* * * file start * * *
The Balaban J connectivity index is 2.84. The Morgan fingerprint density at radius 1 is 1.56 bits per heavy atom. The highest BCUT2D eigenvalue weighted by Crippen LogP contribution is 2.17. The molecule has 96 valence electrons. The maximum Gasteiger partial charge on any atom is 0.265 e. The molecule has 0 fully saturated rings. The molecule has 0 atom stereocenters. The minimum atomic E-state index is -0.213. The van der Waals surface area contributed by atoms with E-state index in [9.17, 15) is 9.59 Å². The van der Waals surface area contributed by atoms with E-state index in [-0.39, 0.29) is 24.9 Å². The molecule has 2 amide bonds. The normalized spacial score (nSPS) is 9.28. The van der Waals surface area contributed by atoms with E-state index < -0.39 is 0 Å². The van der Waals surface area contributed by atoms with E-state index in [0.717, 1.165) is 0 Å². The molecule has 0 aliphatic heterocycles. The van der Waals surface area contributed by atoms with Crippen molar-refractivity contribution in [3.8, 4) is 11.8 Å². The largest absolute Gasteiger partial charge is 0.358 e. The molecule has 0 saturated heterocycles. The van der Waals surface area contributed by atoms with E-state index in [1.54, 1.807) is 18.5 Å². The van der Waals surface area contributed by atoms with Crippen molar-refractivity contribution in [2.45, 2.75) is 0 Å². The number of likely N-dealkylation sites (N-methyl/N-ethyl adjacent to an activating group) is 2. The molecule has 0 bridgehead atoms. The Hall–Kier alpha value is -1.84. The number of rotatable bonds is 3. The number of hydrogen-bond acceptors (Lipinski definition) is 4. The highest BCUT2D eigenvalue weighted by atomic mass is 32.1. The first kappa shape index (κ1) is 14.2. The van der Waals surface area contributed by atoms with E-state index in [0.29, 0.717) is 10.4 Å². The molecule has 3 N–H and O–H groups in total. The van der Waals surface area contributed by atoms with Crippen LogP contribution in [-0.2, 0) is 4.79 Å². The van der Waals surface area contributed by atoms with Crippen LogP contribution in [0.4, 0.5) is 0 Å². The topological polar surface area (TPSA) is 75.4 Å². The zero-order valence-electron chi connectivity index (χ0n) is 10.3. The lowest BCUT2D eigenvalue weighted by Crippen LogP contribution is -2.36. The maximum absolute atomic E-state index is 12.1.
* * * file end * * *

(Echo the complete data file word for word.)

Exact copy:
The Balaban J connectivity index is 2.84. The Morgan fingerprint density at radius 1 is 1.56 bits per heavy atom. The highest BCUT2D eigenvalue weighted by Crippen LogP contribution is 2.17. The molecule has 96 valence electrons. The maximum Gasteiger partial charge on any atom is 0.265 e. The molecule has 0 fully saturated rings. The molecule has 0 atom stereocenters. The minimum atomic E-state index is -0.213. The van der Waals surface area contributed by atoms with E-state index in [9.17, 15) is 9.59 Å². The van der Waals surface area contributed by atoms with E-state index in [-0.39, 0.29) is 24.9 Å². The molecule has 2 amide bonds. The normalized spacial score (nSPS) is 9.28. The van der Waals surface area contributed by atoms with E-state index < -0.39 is 0 Å². The van der Waals surface area contributed by atoms with E-state index in [0.717, 1.165) is 0 Å². The molecule has 0 aliphatic heterocycles. The van der Waals surface area contributed by atoms with Crippen molar-refractivity contribution in [3.8, 4) is 11.8 Å². The largest absolute Gasteiger partial charge is 0.358 e. The molecule has 0 saturated heterocycles. The van der Waals surface area contributed by atoms with E-state index in [1.54, 1.807) is 18.5 Å². The van der Waals surface area contributed by atoms with Crippen molar-refractivity contribution in [2.45, 2.75) is 0 Å². The number of likely N-dealkylation sites (N-methyl/N-ethyl adjacent to an activating group) is 2. The molecule has 0 bridgehead atoms. The Hall–Kier alpha value is -1.84. The number of rotatable bonds is 3. The number of hydrogen-bond acceptors (Lipinski definition) is 4. The highest BCUT2D eigenvalue weighted by atomic mass is 32.1. The first kappa shape index (κ1) is 14.2. The van der Waals surface area contributed by atoms with E-state index in [0.29, 0.717) is 10.4 Å². The molecule has 3 N–H and O–H groups in total. The van der Waals surface area contributed by atoms with Crippen LogP contribution in [-0.2, 0) is 4.79 Å². The van der Waals surface area contributed by atoms with Crippen LogP contribution in [0.4, 0.5) is 0 Å². The topological polar surface area (TPSA) is 75.4 Å². The zero-order valence-electron chi connectivity index (χ0n) is 10.3. The lowest BCUT2D eigenvalue weighted by Crippen LogP contribution is -2.36. The maximum absolute atomic E-state index is 12.1.